Next to the towering kapok tree, Dirk, my conspicuously tall hiking companion, doesn’t seem so tall anymore. The skyscraping kapok’s yards-wide trunk, covered in wrinkled gray bark, rises and bends like a colossal elephant leg frozen midstep.
Or maybe I’m just feeling my own sore knee and projecting. The craggy trail that has led us down here required a tough 15-minute butt-to-boulder crab walk. We’re exploring the jungly crater floor of the Quill, the dormant volcano that watches over the sleepy Dutch island of St. Eustatius. (In Dutch, it’s Sint Eustatius.) The few people on Earth who know that this isle exists call it Statia.
Dutchman Dirk Groeneboer asks how old the kapok is. “We can’t determine the age,” says our guide, park ranger Hannah Madden. They’re speaking English, the main local language. “There are no growth rings on tropical trees,” she adds, “because there are no seasons.”
Enjoying the cool, all-day twilight bestowed by the dense forest canopy above, I think of how easy it would be to lose track of time in more conventional ways. With orchids blooming and the buttress-rooted kapoks buttressing a heavenly stained-glass ceiling of dappled bright greens, the crater provides a serene cathedral for nature worship. It’s not only humans who take refuge inside the Quill. Birds ride out hurricanes in here.
Hannah begins carefully overturning rocks, which wear a dusting of moss that resembles a light coat of lime-colored spray paint. She wants to show us one of the tiny Lesser Antillean whistling frogs that sing the soothing yoo-hoo chirping we can hear. Instead, she finds a creepy-crawly tailless whip scorpion. As befits the tranquil setting, the scorpions lack stingers.
Hannah says that she hopes to uncover an entirely new species one day. It seems possible. Her recent survey found six bee species previously unrecorded on Statia. “It’s been my mission to figure out what we have here,” she says.
You could say that my five-day visit has a similar mission.
I serendipitously discovered Statia six years ago during a sailing trip with my dad and brother. None of us had heard of the tiny island, which measures just eight square miles, before we saw it on the nautical chart. The only reason for our visit was to shorten the crossing from St. Kitts to St. Barts, but when we cruised into the harbor, I was immediately smitten. The shore was lined with mysterious stone ruins and palm trees, overlooked by a storybook fort complete with cannons. Oranjestad, the island’s only town, looked to me like a New England fishing village transplanted to the turquoise waters of the Caribbean.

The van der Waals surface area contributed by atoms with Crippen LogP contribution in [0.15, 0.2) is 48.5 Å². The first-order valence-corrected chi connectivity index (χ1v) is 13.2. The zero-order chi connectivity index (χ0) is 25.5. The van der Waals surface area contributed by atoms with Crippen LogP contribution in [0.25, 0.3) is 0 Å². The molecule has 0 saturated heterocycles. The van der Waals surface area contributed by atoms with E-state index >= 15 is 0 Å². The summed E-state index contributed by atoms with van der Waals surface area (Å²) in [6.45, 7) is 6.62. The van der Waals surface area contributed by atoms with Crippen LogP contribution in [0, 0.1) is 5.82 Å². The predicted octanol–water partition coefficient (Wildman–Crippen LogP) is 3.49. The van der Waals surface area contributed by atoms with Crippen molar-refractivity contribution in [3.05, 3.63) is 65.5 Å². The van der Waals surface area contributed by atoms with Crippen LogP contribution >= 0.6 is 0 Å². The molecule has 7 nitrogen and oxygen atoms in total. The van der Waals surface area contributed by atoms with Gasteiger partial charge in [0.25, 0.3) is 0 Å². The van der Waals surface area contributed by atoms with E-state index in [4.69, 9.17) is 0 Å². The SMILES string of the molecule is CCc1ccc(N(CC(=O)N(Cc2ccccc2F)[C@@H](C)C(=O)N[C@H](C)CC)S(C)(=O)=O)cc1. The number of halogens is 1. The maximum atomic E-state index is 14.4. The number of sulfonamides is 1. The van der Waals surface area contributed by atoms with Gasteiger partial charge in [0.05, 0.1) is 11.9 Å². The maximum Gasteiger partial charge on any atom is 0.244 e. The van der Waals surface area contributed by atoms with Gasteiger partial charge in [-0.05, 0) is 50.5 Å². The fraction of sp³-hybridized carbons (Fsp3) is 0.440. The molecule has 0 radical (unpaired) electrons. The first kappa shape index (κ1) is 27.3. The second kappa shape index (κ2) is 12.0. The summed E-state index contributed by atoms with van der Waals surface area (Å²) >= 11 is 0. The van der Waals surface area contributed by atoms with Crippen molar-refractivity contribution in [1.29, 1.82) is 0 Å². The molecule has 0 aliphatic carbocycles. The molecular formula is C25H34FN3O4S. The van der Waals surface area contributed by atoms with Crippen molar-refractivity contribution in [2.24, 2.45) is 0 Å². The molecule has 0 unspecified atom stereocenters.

Ashore, we were almost dumbfounded when several Statians told us, completely unbidden, that they were glad that we’d come and wished us a nice visit. Not only did they say that — something I’ve rarely heard anywhere in the world away from a hotel front desk — but they seemed to mean it. I’ve returned to find out whether I’d really caught a glimpse of the Caribbean Shangri-La.
Up inside the battlements of that storybook fort, expat Kentuckian Gay Soetekouw explains that warmly greeting Americans is a tradition on the island. Officially, Statians invented the practice. “By the outbreak of the American Revolution, Statia was a major trading port,” she tells the dozen folks who’ve joined her renowned historical walking tour of Oranjestad. “There were up to 200 ships in the harbor at one time,” she adds, gesturing to the virtually empty waters below the fort. Back then, the island was called the “Golden Rock” because of the great wealth its duty-free trade created for local Dutch merchants. The stone ruins along the shore are the remains of the warehouses that held the goods.